Humanities after the Human: Further Adventures in Critical Theory (EAS2090)
|Staff||Professor Jana Funke - Lecturer|
|Duration of Module||Term 2: 11 weeks;|
On this module we will interrogate the assumptions bound up with white Euro-American neoliberal subjectivity, such as interiority, individualism, private property, and naturalised partitions. How have critics deterritorialised the received coordinates of self and world, public and private, mind and body, man and woman, human and non-human? What happens when familiar myths of being are left behind in favour of new utopian communalities, queer and trans futures, and rhizomatic connections? And what does this mean for how we read literature and other cultural texts?
Over the course of Humanities After the Human, we will read approximately two pieces of critical theory each week, exploring the challenges that twentieth- and twenty-first-century theory present to the notion of the sovereign neoliberal self as a parameter of knowledge.
ILO: Module-specific skills
- 1. Demonstrate an informed appreciation of contemporary theoretical turns and approaches
- 2. Demonstrate a developed ability to apply skills of close reading, editorial judgement, and of comparative analysis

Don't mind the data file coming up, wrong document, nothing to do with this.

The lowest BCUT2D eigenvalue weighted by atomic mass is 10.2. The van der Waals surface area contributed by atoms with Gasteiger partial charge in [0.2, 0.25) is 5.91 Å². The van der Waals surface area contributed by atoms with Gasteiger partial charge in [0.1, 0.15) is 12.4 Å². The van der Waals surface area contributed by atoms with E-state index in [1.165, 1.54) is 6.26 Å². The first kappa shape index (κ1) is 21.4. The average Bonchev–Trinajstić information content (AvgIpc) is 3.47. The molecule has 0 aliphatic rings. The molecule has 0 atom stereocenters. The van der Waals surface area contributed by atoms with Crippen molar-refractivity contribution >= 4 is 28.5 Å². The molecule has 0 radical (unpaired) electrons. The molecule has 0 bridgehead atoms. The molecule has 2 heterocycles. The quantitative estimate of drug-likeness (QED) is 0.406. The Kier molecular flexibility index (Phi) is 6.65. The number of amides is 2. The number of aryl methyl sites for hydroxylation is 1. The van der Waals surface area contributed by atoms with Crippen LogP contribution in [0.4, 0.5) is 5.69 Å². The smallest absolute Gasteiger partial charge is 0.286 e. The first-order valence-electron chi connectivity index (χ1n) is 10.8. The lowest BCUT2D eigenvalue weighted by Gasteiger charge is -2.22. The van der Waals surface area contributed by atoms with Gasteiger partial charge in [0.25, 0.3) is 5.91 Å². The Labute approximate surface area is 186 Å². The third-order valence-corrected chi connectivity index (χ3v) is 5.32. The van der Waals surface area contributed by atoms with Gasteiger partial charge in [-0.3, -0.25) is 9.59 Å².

- 3. Demonstrate an informed critical understanding of relevant scholarly work in the field of theory
ILO: Discipline-specific skills
- 4. Demonstrate an ability to analyse theoretical concepts and to relate their concerns and their modes of expression to debates surrounding the development of the humanities
- 5. Demonstrate an ability to interrelate texts and discourses specific to their own discipline with issues in the wider context of cultural and intellectual history
- 6. Demonstrate an ability to apply these theoretical approaches to literary texts
ILO: Personal and key skills
- 7. Through seminar work, demonstrate communication skills, an ability to work both individually and in groups, and demonstrate proficiency in information retrieval and analysis
- 8. Through essay-writing, demonstrate appropriate research and bibliographic skills, a capacity to construct a coherent, substantiated argument and a capacity to write clear and correct prose
- 9. Through research and writing, demonstrate a capacity to make critical use of secondary material, to question assumptions, and to reflect on their own learning process
- 10. Through sitting their final examination, demonstrate proficiency in the use of memory and in the development, organisation, and expression of ideas under pressure of time
Whilst the exact content may vary from year to year, it is envisioned that Humanities After the Human will (a) build upon theoretical schools introduced on the first-year module Approaches to Criticism, and (b) consider newer bodies of critical theory that have come to prominence this century. Theoretical paradigms studied on the module may include intersectional feminism, queer theory, trans studies, world literary production, object agency, and animal theory.